Definition of Affiliate Marketing

Disclaimer: There may be affiliate links, which means I’ll receive a commission if you sign up for a free trial or purchase through the links, but there is no extra cost to you.

The whole How to Start a Business Online series is built on the topic of a blog that utilizes affiliate marketing because that topic had the highest number of votes in an email survey of the email list subscribers.

I felt it important that there’s also a post on the definition of affiliate marketing and what it’s all about.

Affiliate marketing is one of those keywords that you hear often, but may not really understand. A vast majority of social media influencers have made affiliate marketing a significant part of their income.

So, what is affiliate marketing, and how does it work? Let’s find out.

Defining Affiliate Marketing

Affiliate marketing is a marketing and income generating strategy where brands use affiliates to promote their products through affiliate links.

Affiliate marketing involves three parties in the whole process.

  • The Brand: Also known as the merchant, this is the individual or company that actually creates the product to be sold. It could be a Fortune 500 company with their millions of products or a local author with one book in her portfolio. An example of a Brand is Amazon.
  • The Affiliate: Better known as the affiliate marketer, this could be an individual or an organization that will be doing the affiliate marketing. Affiliate marketers are the ones who sell the merchant’s products. This blog is an example of an affiliate.
  • The Customer: This income channel cannot be complete without the most important piece of the puzzle, the customer – the one who actually buys the products because they need or want it.

Depending on the number of sales made through affiliate links, affiliates are paid a commission as a fixed amount or a percentage of a sale. But not all affiliate commissions require a sale too.

Here’s an example of an Amazon Affiliate promotion for their Amazon Baby Registry and doesn’t require a purchase:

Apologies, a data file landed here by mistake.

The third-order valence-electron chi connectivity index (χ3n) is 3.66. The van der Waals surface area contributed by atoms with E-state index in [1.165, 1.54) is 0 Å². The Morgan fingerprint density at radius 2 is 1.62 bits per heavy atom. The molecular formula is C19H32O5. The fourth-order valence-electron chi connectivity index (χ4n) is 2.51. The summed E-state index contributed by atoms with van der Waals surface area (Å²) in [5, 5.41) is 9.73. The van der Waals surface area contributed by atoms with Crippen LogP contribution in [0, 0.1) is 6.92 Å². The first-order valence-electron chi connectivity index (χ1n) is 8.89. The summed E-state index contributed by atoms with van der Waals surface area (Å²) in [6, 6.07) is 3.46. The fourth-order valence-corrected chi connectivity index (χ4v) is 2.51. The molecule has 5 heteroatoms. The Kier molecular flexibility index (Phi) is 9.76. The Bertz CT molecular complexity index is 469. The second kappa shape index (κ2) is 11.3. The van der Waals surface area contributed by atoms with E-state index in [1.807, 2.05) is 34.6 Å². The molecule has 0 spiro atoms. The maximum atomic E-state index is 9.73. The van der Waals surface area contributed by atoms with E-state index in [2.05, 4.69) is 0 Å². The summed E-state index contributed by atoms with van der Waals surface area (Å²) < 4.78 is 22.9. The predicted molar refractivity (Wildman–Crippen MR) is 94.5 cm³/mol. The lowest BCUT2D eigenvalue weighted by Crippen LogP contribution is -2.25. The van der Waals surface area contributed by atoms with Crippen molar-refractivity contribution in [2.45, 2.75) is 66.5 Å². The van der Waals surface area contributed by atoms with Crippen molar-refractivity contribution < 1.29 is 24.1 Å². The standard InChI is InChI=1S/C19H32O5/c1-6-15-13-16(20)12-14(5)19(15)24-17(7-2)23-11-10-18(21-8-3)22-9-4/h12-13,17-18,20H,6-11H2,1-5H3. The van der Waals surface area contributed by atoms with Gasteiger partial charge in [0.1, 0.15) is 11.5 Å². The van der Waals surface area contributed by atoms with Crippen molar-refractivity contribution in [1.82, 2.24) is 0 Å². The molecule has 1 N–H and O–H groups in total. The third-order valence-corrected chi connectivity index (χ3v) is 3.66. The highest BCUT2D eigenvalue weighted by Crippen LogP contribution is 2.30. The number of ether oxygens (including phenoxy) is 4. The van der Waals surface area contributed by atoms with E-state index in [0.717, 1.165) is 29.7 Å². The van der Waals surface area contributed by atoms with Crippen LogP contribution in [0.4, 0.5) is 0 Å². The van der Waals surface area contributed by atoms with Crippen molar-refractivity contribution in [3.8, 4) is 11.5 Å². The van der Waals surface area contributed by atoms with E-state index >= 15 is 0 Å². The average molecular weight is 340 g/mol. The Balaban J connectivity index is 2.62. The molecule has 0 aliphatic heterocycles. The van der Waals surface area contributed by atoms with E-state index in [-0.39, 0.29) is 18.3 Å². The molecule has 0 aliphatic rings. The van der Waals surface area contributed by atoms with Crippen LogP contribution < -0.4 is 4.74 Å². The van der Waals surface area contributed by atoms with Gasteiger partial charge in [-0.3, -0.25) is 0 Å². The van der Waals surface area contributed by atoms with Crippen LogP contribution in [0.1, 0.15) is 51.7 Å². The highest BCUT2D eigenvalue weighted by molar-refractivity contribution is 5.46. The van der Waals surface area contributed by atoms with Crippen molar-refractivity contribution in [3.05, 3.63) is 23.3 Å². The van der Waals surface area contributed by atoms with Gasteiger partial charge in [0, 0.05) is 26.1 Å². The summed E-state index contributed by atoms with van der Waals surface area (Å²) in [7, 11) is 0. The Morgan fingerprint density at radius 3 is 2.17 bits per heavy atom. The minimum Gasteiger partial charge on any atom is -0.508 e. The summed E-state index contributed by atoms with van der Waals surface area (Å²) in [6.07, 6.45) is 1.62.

Clicking that banner ad will give take you to a page to sign up for a Baby Registry. After you sign up, I will receive $3. You haven’t paid anything, but I receive $3 from Amazon by promoting their Baby Registry service.

Try it out 🙂

Affiliate Marketing from a Brand’s Point of View

If I’m an Affiliate, why am I looking at this from a Brand’s point of view?

Because it’s important to understand what brands look for in affiliates and why they’d want to utilize affiliate marketing. The more you can step into the shoes of the brands, the better you’ll be able to increase your own affiliate income revenue.

Why would a Brand want to utilize and pay Affiliates to promote products and services?

Well, there are a lot of good reasons for that:

  • Affiliate marketing performance is easily measurable. Unlike other marketing strategies, where it becomes hard to know if they are working or not, affiliate marketing’s performance is straightforward. The number of sales or accomplished goals like free trials made from a specific affiliate link give concrete metrics to Brands and Affiliates.

    Brands know whether or not an Affiliate and his audience are right for their brand’s product or service. On the flip side, Affiliates know whether or not their audience likes a particular brand’s product or service. Affiliates should always be looking to offer products and services that will be useful to their audiences.

  • Affiliate marketing allows brands to expand their audience reach significantly. Affiliates could belong to a variety of backgrounds and platforms. This means the audience they bring is also diverse and undoubtedly large in numbers.